One of the most commonly-asked questions for those planning on selling a home involves tax considerations. The sad truth, however, is that there’s no simple answer to this very important question. Most tax implications use many specific details including the profits obtained, location of the property, your age and more. However, four basic areas impact sellers’ taxable income and liabilities. Below, we list important notes for sellers regarding tax implications.
The rule of two-out-of-five and $250,000 exclusion
Back in 1997, the United States Federal Government passed a new homeowner tax program that has provided many US taxpayers with an actual positive incentive to sell their properties without having to pay large capital gains taxes. Known as the 2-out-of-5 rule, it permits homeowners as much as $250,000 for exclusions in profit from the sale of a primary residence for individuals, or $500,000 for married couples. The basic requirement is that you must follow these important standards:
- Sellers must live in the home as a primary residence for at least two years (24-months)
- The two years do not need to be consecutive. However, you must prove that you resided in this property for a 24-month period. This is a nice incentive for people who own homes in multiple states.
- In the two year period of residence, it must have been completed in the past five years prior to selling the property. This is where the two-out-of- five rule gets its name. For example, if you sold a house in 2013, you must list it as your primary residence for 24 months from 2008-2013.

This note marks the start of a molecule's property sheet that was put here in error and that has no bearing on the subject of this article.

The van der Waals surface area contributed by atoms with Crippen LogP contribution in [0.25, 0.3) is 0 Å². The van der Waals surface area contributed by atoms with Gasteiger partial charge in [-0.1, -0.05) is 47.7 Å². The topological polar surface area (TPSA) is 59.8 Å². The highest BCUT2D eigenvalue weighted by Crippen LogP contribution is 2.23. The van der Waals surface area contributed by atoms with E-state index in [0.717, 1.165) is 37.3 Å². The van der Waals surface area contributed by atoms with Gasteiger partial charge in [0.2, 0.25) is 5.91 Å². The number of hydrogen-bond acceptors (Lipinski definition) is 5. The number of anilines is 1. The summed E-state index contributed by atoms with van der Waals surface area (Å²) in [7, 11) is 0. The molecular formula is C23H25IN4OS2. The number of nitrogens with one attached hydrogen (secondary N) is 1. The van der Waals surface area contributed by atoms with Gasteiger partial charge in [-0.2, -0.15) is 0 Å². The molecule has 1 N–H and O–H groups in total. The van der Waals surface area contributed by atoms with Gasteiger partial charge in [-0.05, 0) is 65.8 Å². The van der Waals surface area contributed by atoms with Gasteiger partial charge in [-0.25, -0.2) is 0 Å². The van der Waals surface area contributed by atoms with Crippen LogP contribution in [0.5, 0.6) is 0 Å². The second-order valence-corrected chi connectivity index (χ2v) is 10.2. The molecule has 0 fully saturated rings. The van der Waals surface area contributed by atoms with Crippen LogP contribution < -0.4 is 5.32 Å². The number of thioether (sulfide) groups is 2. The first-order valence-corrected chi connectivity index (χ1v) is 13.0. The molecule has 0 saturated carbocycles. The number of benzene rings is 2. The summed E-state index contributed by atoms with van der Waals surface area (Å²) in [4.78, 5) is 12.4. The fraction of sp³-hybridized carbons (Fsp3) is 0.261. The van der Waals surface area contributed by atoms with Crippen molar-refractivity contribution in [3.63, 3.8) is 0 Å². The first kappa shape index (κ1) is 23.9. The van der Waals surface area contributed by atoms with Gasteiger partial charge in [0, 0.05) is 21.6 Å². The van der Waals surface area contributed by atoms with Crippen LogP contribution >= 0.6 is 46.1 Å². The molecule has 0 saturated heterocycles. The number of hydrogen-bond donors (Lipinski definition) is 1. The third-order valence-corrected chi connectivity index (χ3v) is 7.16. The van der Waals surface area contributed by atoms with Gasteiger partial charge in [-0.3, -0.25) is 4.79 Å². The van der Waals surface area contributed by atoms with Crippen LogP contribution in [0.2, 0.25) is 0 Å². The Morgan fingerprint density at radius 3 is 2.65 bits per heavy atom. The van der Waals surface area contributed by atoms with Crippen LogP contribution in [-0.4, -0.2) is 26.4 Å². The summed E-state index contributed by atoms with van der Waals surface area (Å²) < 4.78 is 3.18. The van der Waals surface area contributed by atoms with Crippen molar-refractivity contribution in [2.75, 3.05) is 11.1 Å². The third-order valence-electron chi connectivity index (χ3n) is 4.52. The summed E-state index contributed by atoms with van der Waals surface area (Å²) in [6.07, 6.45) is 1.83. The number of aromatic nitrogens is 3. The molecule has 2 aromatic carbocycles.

- This exemption can only be claimed once every two years. However, like most tax rules there are some exceptions that apply.
Some of the exceptions to the two-out-of- five rule
As we stated above, some exceptions to this rule exist. These exceptions allow you to take advantage of this tax consideration and can include:
- If your primary job changes location. If you lived in a house for less than two years, it is possible to exclude your capital gain of up to $250,000 for individuals if you are forced to move due to relocation of the primary job.
- Health Issues. If you are forced to sell your home due to health concerns or medical reasons, you may also qualify for this exemption. However, you need to ensure you have proper documentation to prove to the IRS if asked to supply. This document does not need to be submitted with your annual Federal or State income taxes.
- Unforeseen Circumstances. The final exception includes a detailed list of specific ‘unforeseen circumstances’. These circumstances force you to sell your property earlier than the two-year residence minimum. Some instances include a natural disaster, act of terrorism or war, divorce or separation, death or multiple births.
There are several smaller tax considerations that any home seller should consider including closing costs, paying taxes on interest for loans, moving expenses and other ancillary potential deductions. A great resource of information is to visit irs.gov to get detailed answers for any questions you might have on the tax considerations on the sale of your property.
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